Queensland’s Chief Entrepreneur, Leanne Kemp, met today with Indigenous tourism operators to discuss the #Hope Project and the development of a cultural landmark.
Ms Kemp is a prominent figure in the technology sector and recognised internationally as an innovator and leader.
She is a member of the World Economic Forum on Circular Economy and Global Battery Alliance as well as an Adjunct Professor at the Institute for Future Environment [Queensland University of Technology].
The role of the Queensland’s Chief Entrepreneur is to champion Queensland’s innovation economy.
The Office of the Queensland Entrepreneur supports regional and remote Queenslanders to produce statewide opportunities.
During her “grassroots tour” to Bundaberg Leanne and the Queensland Chief Entrepreneurs Office met with Bundaberg Indigenous tourism operator, Taribelang Cultural Aboriginal Corporation (TCAC).
Nikki Tiger and Byron Broome run cultural tours in Bundaberg with their business, Taribelang Cultural Aboriginal Corporation (TCAC) in collaboration with local elders.
The core premise behind the tours is to bring cultural awareness to the region and enhance the presence of Indigenous tourism.
Nikki and Byron believe that with the increased demand for domestic tourism it gives their business the opportunity to establish Bundaberg as a cultural tourism hot spot.
“Our culture tours are a way for us to showcase our heritage and break barriers – we all as one,” Nikki said.
“The support from the community group has empowered us to move forward on desired cultural projects, such a community yarning circle.
Yarning Circles are Aboriginal cultural spaces that have been used for thousands of years.
A place to learn, build respectful relationships and to preserve and pass on cultural knowledge.
They are also meeting places for both Aboriginal and non-Aboriginal communities to come together and have a good yarn.
Over 80 people in Bundaberg have come together and created a community group – #Hope Project : Reconciliation Bundy.
Within the group, one of the goals is to uplift and support indigenous culture and business.
Jenae Jenkins established the Facebook group that is now home to community members, organisations and developers who support local reconciliation projects.
“In Australia it is important we support, uplift and walk alongside our First Nations people and that can only be done by listening and gaining understanding,” Jenae said.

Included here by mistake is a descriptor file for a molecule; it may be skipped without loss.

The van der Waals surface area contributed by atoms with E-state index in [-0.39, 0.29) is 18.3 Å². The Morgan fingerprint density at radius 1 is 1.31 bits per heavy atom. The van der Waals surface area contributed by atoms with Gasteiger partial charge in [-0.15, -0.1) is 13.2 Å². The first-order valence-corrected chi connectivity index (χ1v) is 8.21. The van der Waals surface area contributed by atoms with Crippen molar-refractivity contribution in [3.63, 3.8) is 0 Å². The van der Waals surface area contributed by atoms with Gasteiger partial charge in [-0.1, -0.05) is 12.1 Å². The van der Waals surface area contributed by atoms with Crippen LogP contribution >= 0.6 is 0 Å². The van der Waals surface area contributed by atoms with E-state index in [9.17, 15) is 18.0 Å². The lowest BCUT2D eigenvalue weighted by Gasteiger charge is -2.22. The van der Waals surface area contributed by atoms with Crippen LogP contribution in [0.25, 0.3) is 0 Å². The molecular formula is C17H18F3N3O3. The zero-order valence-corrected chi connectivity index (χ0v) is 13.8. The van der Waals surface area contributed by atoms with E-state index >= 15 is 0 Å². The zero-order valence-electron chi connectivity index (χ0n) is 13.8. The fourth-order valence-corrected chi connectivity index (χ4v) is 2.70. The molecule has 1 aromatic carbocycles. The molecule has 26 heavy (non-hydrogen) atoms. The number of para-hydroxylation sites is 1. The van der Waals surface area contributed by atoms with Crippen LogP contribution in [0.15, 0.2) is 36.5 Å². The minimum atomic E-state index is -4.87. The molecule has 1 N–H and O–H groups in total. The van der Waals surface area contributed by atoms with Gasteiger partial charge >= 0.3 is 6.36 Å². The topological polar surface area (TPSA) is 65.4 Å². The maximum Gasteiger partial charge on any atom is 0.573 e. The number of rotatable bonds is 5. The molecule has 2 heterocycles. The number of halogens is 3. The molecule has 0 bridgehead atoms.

“The Facebook page is a space where people of all backgrounds and skill sets can come together and share their passion for our community. It’s a safe place for cultural projects to flourish.
“Embracing Indigenous culture is something to be proud of and will continue to strengthen our community.”
Morgahna Godwin is a local Bundaberg Entrepreneur and feels Indigenous tourism needs to be highlighted.
“This year has been declared the year of indigenous tourism by the Queensland state government,” Morgahna said.
“Now more than ever, it’s time for us all to rediscover, confront and celebrate the rich history of this land.”
Dean Hyland is the Centre Manager at Headspace Bundaberg and believes that collaborating with Indigenous business and tourism is one way to build community identity within the region.
“Indigenous culture is important to be showcased and highlighted. I haven’t been living in Bundaberg for long, but I have noticed that the culture here is missing,” he said.
“To support Taribelang Cultural Aboriginal Corporation will be one way we can start to cement Indigenous culture into our community. This is a fantastic opportunity to identify, respect and celebrate Indigenous culture.”
Marcus McCormick is the Regional Business HQ Manager in Bundaberg and is excited to partner with Indigenous businesses on the #Hope Project.
“We really support the idea of establishing Indigenous business opportunities,” he said.
“Everything we do is to support innovation and drive new ideas, so this is a great opportunity to do that with our local indigenous community.”